Now, understand this: there is a difference between knowing something and believing something.

If you wake up at 5 a.m. and it’s still dark outside, you still know that the sun will rise and and day will come. This is not a matter of faith; what you believe about the sun coming up has nothing to do with whether the sun actually does come up. The sun rises to a new day, every day, whether we believe it or not. We know this.

If, on the other hand, you believe that the day will be a good day– that is a matter of faith. Because your believing that it will be a good will probably make a difference in whether you do have a good day or not. Furthermore, it you believe that there is a God who is good and can make any day good even if bad people are trying to screw it up for you, then that is a matter of faith.

And more furthermore, if you believe that a good God can give you good instruction about how to discern between good and evil, that is also a matter of faith. And you can believe it if you want to, no matter what anybody says. And if someone comes along and tells you there is no evidence to support the existence of God or the tree of Life or any other good thing that you believe, you tell them to go jump in the lake.

Because knowledge can only take you so far in life, in liberty, and in the pursuit of happiness, while a little faith fan take you a lot farther. In the days ahead, we should remember this. All the humble people of the world whose well-being is founded in faith should retain, no matter what happens, their right to believe.

And the people who think they need to make everybody conform to some proven facts and the big data–they don’t know what they’re talking about. To hell with them.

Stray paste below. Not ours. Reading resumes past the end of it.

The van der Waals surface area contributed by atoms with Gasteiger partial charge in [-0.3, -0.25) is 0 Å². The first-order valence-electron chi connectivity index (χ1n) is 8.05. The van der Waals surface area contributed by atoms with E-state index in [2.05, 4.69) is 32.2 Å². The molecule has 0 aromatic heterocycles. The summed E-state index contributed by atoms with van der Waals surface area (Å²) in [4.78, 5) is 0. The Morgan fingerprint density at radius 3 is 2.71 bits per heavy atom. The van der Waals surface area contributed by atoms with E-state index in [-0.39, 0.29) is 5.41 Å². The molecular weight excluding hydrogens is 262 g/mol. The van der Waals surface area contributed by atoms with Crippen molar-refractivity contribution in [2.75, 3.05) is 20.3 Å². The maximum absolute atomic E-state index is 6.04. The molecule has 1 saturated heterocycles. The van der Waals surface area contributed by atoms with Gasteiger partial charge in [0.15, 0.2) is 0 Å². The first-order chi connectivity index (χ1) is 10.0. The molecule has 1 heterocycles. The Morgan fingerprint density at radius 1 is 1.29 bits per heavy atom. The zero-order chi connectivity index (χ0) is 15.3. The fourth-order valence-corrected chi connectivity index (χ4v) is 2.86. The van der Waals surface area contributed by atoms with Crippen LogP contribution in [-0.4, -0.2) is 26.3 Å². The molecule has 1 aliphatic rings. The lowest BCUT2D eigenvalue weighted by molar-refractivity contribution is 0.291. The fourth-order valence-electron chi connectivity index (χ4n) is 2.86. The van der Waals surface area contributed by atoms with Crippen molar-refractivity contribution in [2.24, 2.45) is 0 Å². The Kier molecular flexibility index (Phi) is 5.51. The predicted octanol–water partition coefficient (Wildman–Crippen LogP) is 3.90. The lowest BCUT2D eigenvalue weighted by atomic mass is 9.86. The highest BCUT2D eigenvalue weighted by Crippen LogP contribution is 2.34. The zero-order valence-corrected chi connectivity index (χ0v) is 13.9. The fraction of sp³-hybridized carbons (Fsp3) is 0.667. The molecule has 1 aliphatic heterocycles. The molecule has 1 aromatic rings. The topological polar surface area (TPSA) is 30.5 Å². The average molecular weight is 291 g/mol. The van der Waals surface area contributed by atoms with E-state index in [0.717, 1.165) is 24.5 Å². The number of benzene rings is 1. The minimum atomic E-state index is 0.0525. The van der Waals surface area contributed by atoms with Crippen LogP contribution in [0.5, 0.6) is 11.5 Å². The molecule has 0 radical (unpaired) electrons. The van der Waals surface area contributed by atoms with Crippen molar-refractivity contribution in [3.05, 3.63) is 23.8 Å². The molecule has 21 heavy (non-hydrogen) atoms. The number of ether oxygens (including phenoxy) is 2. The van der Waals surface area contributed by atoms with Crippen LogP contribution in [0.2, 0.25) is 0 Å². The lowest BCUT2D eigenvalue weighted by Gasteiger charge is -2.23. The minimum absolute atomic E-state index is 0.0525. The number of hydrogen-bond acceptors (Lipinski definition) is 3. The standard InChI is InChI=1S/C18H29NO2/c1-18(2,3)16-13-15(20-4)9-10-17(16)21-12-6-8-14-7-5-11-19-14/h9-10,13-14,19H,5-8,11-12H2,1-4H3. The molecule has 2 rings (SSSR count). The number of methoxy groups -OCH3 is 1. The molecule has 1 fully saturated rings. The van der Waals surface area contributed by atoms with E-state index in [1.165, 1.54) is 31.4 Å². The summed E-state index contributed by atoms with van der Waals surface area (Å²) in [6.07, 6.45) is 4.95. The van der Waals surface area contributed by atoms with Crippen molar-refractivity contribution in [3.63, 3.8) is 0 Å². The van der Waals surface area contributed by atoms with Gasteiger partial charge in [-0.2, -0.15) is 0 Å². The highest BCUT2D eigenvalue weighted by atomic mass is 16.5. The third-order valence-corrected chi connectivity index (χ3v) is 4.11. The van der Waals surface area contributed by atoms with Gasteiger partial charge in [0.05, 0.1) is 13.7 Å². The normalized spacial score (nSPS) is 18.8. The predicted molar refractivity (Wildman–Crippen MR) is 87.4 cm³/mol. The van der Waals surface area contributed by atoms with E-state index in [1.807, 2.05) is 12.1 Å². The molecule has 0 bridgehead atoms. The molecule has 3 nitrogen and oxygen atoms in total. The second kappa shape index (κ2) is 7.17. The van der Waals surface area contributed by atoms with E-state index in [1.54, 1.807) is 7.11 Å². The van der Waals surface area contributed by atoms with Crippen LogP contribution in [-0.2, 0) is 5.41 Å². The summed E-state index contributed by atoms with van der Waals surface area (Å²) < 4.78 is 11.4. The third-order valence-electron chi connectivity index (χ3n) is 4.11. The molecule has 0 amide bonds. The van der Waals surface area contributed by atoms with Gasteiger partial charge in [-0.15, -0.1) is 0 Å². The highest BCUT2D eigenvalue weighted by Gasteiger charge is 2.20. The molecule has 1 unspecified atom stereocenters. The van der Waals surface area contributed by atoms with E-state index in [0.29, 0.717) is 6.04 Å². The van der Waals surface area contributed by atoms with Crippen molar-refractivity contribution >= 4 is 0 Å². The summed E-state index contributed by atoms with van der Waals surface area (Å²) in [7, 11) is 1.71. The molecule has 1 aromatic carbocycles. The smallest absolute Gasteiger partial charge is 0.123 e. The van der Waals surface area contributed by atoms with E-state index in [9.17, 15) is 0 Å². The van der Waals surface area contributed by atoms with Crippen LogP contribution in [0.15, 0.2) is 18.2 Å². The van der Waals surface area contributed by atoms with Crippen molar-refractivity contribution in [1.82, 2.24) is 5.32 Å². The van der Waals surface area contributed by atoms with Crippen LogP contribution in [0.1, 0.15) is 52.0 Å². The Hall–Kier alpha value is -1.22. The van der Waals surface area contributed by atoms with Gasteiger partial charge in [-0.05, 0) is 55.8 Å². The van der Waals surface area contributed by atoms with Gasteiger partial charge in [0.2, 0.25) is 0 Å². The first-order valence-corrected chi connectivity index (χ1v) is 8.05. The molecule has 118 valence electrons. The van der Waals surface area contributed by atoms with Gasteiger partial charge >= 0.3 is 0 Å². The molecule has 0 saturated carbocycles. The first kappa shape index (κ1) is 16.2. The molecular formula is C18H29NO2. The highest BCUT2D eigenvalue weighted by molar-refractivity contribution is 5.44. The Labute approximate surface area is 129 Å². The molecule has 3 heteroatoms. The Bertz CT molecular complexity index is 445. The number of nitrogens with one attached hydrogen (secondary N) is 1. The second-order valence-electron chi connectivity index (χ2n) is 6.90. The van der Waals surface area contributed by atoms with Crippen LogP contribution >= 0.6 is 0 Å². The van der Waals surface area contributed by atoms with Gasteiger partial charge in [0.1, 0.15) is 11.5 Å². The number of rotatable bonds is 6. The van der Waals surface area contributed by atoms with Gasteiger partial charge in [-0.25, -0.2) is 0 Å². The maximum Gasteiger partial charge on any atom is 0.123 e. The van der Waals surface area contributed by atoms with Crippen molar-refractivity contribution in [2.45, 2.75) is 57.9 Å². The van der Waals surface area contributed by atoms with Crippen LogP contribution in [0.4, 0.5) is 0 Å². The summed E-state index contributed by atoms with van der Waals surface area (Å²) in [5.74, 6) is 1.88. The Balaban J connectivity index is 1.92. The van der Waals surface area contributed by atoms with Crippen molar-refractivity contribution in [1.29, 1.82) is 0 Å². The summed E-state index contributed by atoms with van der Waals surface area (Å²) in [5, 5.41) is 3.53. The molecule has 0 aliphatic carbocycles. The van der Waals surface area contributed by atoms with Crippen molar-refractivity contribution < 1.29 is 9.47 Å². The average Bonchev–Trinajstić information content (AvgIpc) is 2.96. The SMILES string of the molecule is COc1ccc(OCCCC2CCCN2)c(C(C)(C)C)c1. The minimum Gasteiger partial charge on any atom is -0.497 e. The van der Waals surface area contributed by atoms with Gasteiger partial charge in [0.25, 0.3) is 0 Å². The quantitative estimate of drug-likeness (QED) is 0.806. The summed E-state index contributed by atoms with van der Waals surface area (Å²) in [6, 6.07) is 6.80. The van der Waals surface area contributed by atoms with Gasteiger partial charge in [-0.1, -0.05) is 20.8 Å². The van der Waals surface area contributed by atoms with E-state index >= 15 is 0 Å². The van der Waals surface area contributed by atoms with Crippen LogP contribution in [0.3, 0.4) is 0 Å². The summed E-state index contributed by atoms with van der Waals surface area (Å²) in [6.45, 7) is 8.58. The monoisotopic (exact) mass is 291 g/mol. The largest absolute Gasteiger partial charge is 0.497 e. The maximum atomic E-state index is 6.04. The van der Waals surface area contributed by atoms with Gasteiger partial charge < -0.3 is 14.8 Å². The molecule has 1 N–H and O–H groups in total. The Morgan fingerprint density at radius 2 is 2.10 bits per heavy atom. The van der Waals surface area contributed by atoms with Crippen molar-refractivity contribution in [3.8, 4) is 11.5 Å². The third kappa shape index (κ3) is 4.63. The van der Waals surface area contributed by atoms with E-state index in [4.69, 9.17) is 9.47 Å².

In this picture, see if you can guess which one is the tree of life and which one is the tree of knowledge.

TwoTrees

I’ll give you a hint. Both of them are growing on a planet that has survived very long ages of warming and epochs of cooling. As you ponder and choose among the trees of life and the many branches of knowledge, try to cultivate a warm heart with a little faith, while still keeping your cool and being wisely analytical. And it will go well with you.

Also, watch out for snakes.

SnakeRoot

Glass Chimera

458 B.C., when Iranians and Jews worked together

June 20, 2015

The God of Providence sees to it that his people have opportunity for historical renewal when it becomes necessary.

Such is the lesson that this Christian believer distills from my reading of a scholarly treatise in biblical history and theology, written by Kyong-Jin Lee: The Authority and Authorization of Torah in the Persian Period,  (Peeters 2011)

Now I am no scholar. However, I am a student of history; I have appreciated this book, and managed to learn from it, even though it was written mainly for academic scholars.

Professor Lee explores the working relationship between 5th-century BCE Achaemenid rulers and the the local priests whose leadership legitimatized Persian channels of authority throughout their vassal countries.

Following well-worn paths of scholarly research, Kyong-Jin Lee examines several case studies in which the ancient Persian kings and their appointees consistently worked within pre-existing channels of local authority, religious and political, to collectively maintain a Pax Persicus. Her exegesis reveals a modus operandi of very practical Persian administrations. Regional satrapies, appointed by the Achaemenid King, generally sought to understand how each vassal state had habitually operated religiously and politically. Then the dutiful satraps  acted in an informed manner to legislate effectively. Utilizing native leadership, the Achaemenids would work to construct productive channels for effective localized administrations. Thus a network of King-appointed priests or governors worked to maintain peace and order throughout the Persian empire.